PLEASANTVILLE—Olga Ceron thought a rock hit her foot Wednesday morning as she was lying on the couch holding her 8-month-old grandson.

Instead, it was a bullet that went through the wall of her home on South Franklin Boulevard.

"I was laying down with the baby on the couch. And he was almost going to sleep on top of me and then I felt something that hit me so hard,” said Ceron, 48, who laid on her couch Wednesday afternoon recovering from the wound. “After that it was like ‘bam. bam’ and I went to the floor with the baby," Ceron, 48, said as she laid on her couch Wednesday afternoon recovering from the gunshot.

"I was scared. After that there were like two more shots,” she said.

In the wall above the couch was a small hole where the bullet entered and eventually struck her.

After she fell to the floor to protect her grandson, she stood up and looked out the window to see police officers in the street in front of her home, she said.

She said her grandson David was not injured.

Just after the shots were fired, police cordoned off a large area near West Washington Avenue. believing the shooter was still in the area, Pleasantville Police Capt. Matthew Hartman said.

Police from Northfield, Egg Harbor Township and the Atlantic County Sheriff's Office were called, but the suspect has not been located.

The preliminary investigation indicates the incident may have been an exchange of gunfire between someone in a vehicle and a pedestrian, according to the report.

Ceron was treated at the scene for injury, but declined going to the hospital, said Pleasantville Police Capt. Matthew Hartman.

Wednesday afternoon, Ceron sat up and pulled her sock down and a bandage, exposing a red abrasion on the top of her foot.

She touched it gently and grimaced.

"It's sore," she said.

Ceron said she has lived at the home for 23 years, raised her children there and always felt safe—until Wednesday morning.

"No more. There's a lot of changes here. It's getting worse in here, there's no more safety here. I've been here 23 years and nothing like that ever happened," she said.

Mayor Jesse Tweedle said the individuals involved in shootings like this don't understand the ramifications of their behavior and the impact it has on business in the city and people coming to live in Pleasantville.

Tweedle said for someone to shoot during broad daylight they have no regard for human life. He said these are the kind of people law enforcement are trying to get off the street.

"If this is what they will do in broad daylight what will they do at night? Shooting like this a block and a half from the police department, in broad daylight and the woman was holding a baby and those things are all very disturbing and very frustrating," he said.

Tweedle said the Franklin Boulevard area where the shooting occurred is an area that has a focus of city officials and law enforcement. He said this incident will ramp up those efforts.

Police Chief Sean Riggin said the shooters involved in these incidents are preying on a community they know is already having trouble.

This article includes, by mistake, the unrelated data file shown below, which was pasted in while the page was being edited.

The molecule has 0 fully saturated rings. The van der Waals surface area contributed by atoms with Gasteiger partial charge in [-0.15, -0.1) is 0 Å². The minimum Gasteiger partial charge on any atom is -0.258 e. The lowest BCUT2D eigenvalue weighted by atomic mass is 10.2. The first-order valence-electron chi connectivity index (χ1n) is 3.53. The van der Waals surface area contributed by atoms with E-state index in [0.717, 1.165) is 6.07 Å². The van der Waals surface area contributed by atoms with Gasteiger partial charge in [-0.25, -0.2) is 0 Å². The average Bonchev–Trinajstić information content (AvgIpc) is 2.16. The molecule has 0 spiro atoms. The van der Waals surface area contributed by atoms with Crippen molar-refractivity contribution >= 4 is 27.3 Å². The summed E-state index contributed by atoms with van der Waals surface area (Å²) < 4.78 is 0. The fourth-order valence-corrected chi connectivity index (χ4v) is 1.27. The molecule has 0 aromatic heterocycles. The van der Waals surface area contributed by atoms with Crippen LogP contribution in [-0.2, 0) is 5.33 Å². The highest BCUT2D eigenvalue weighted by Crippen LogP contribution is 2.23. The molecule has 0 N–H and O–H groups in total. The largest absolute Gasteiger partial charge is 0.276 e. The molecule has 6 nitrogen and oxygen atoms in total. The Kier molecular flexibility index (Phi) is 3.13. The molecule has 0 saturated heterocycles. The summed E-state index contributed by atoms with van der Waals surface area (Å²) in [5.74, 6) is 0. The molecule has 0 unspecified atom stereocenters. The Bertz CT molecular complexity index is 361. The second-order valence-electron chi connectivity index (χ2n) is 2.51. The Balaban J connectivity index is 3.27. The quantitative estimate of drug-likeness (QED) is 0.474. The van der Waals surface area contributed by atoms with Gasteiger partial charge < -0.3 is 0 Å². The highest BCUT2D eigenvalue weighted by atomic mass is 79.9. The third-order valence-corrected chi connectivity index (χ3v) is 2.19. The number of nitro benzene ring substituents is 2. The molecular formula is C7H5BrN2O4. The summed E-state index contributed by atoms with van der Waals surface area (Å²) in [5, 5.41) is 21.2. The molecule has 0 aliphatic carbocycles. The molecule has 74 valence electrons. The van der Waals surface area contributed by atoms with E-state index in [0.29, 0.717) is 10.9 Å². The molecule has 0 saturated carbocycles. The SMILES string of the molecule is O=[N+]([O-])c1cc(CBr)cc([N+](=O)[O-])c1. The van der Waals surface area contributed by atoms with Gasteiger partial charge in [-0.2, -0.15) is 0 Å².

"To engage in a shooting in the middle of the day it sends a message they just don't care and their recklessness is something needs to be dealt with," Riggin said.

Riggin said to address the gun violence in the area it will take more than just Pleasantville Police.

"We need to get everyone together, not just Pleasantville. Those partnerships are already at the table from surrounding law enforcement agencies," Riggin said.

Riggin also pointed to the need for the ShotSpotter gunshot-audio detection system in the city to speed up response time to shootings.

The system would cost the city $560,000, which would cover the cost of the system's operation for three years. Atlantic City Police Department uses the ShotSpotter system that uses sensors to triangulate sounds and determine whether they are gunshots or some other noise. The system then alerts officers to the location of gunshots.

Baby David's mother, 27-year-old Enidmarie Carias, said she was at work when the bullet struck her mother.

"I don't know what to think. Your mind goes blank, your heart drops and you just hope for the best," Carias said as she sat with David and her 4-year-old daughter Leila.

Carias said she didn't learn immediately what happened because her family didn't want her to panic.

"I ended up calling her on lunch and she didn't answer three times so I called again and she finally answered so I came right away," she said.

"There were no problems here before. We grew up here nothing like that ever happened in this area so that's ridiculous," Carias said. Leila kissed her brother's forehead.

Anyone with information is asked to call police at 609-641-6100. Information may also be called in anonymously to Crime Stoppers at 609-652-1234.

Staff Writer Lynda Cohen contributed to this report.

Contact: 609-513-6686

Twitter @ACPressWeaver

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Reporter covering courts and crime

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